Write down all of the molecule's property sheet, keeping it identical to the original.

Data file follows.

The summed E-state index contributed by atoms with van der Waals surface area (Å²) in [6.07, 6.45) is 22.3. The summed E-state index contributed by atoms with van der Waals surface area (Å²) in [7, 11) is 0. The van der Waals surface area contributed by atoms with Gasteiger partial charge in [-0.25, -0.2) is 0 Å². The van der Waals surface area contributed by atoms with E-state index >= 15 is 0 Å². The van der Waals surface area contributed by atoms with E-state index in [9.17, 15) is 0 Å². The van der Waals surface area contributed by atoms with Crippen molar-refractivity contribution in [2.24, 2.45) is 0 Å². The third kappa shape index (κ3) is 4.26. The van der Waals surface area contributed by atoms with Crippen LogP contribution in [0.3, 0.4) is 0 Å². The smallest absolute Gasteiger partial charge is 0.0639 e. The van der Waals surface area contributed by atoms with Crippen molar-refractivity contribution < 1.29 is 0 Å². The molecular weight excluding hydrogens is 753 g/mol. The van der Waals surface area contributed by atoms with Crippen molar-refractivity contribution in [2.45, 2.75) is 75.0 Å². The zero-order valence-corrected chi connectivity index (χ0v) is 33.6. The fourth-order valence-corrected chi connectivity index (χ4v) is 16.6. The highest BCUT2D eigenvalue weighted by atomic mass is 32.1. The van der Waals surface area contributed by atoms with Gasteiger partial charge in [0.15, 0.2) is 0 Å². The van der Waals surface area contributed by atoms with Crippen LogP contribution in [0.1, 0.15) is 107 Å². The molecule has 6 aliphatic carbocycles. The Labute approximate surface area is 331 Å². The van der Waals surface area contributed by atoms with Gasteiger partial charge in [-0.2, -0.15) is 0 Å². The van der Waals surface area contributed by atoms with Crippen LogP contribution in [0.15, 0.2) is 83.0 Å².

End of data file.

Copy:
The summed E-state index contributed by atoms with van der Waals surface area (Å²) in [6.07, 6.45) is 22.3. The summed E-state index contributed by atoms with van der Waals surface area (Å²) in [7, 11) is 0. The van der Waals surface area contributed by atoms with Gasteiger partial charge in [-0.25, -0.2) is 0 Å². The van der Waals surface area contributed by atoms with E-state index >= 15 is 0 Å². The van der Waals surface area contributed by atoms with E-state index in [9.17, 15) is 0 Å². The van der Waals surface area contributed by atoms with Crippen molar-refractivity contribution in [2.24, 2.45) is 0 Å². The third kappa shape index (κ3) is 4.26. The van der Waals surface area contributed by atoms with Crippen LogP contribution in [0.3, 0.4) is 0 Å². The smallest absolute Gasteiger partial charge is 0.0639 e. The van der Waals surface area contributed by atoms with Crippen molar-refractivity contribution < 1.29 is 0 Å². The molecular weight excluding hydrogens is 753 g/mol. The van der Waals surface area contributed by atoms with Crippen molar-refractivity contribution in [2.45, 2.75) is 75.0 Å². The zero-order valence-corrected chi connectivity index (χ0v) is 33.6. The fourth-order valence-corrected chi connectivity index (χ4v) is 16.6. The highest BCUT2D eigenvalue weighted by atomic mass is 32.1. The van der Waals surface area contributed by atoms with Gasteiger partial charge in [0.15, 0.2) is 0 Å². The van der Waals surface area contributed by atoms with Crippen LogP contribution in [0.1, 0.15) is 107 Å². The molecule has 6 aliphatic carbocycles. The Labute approximate surface area is 331 Å². The van der Waals surface area contributed by atoms with Gasteiger partial charge in [-0.2, -0.15) is 0 Å². The van der Waals surface area contributed by atoms with Crippen LogP contribution in [0.15, 0.2) is 83.0 Å².